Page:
On the Origin of Evil

Portrait of William King (1650-1729) Monasticon Hibernicum (1867) Wikimedia, Public Domain
Portrait of William King (1650-1729) Monasticon Hibernicum (1867)
Wikimedia, Public Domain

Some books (like Hume’s Treatise) fall “stillborn from the press”, as Hume put it. A small number of those (eg. Hume’s Treatise) are rescued from oblivion by later readers. Other books have the opposite fate – they are widely read and discussed only to fall into obscurity. One such is De Origine Mali (1702), by William King, Archbishop of Dublin, later translated by Edmund Law as Essay on the Origin of Evil (1731).

“The most rigorous effort to construct a rational theodicy in this period appears in the closely related work of Leibniz and William King”(Mephistopheles: The Devil in the Modern World, p. 84) Both philosophers were answering Pierre Bayle, who had come to the conclusion that no solution was possible which reconciled the evil of the world and the existence of a perfectly good and all-powerful God (SEP). Their works were highly influential.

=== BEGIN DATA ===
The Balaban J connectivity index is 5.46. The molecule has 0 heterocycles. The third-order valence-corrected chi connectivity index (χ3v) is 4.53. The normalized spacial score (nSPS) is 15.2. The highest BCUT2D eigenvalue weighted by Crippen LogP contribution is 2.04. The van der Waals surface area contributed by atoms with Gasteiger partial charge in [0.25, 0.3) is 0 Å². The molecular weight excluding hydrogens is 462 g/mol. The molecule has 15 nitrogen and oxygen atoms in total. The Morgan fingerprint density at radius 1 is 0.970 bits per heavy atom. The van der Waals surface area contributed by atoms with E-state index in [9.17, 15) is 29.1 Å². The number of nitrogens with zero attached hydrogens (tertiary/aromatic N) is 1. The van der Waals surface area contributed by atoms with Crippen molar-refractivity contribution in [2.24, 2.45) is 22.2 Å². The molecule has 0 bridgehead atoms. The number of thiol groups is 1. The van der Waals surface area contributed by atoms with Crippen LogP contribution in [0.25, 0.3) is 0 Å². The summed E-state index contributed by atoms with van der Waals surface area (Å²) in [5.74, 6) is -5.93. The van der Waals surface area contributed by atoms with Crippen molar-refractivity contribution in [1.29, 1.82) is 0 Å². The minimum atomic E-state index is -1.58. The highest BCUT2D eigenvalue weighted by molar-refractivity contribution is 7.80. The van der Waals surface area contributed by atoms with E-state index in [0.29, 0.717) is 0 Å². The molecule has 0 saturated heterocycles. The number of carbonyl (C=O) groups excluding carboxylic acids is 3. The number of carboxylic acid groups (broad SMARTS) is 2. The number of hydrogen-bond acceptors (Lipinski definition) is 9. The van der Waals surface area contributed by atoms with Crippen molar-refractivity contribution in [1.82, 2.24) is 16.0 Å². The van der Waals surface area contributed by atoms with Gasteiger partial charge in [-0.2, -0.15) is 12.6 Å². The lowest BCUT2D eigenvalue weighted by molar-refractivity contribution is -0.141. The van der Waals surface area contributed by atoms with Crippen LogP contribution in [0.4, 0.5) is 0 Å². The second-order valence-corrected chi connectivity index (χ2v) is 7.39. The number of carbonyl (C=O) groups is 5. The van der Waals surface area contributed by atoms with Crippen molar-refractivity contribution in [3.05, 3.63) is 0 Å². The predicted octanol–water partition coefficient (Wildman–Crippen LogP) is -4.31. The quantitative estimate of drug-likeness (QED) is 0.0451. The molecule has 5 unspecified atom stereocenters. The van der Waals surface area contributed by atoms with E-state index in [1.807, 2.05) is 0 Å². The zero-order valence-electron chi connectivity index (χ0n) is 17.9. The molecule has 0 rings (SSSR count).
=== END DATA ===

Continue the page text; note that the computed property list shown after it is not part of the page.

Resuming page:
Both King and Leibniz argue that evil is privation, an absence of something rather than a positive force in itself.That, however, does not mean that suffering is merely apparent. The cosmos as a whole is imperfect (metaphysical evil), and natural evils (such as disease or natural disasters) and moral evils (sinful acts of humans) cause real suffering. They follow Descartes in claiming that this is a natural result of a cosmos that is not identical with God (the only entity that can be perfect.)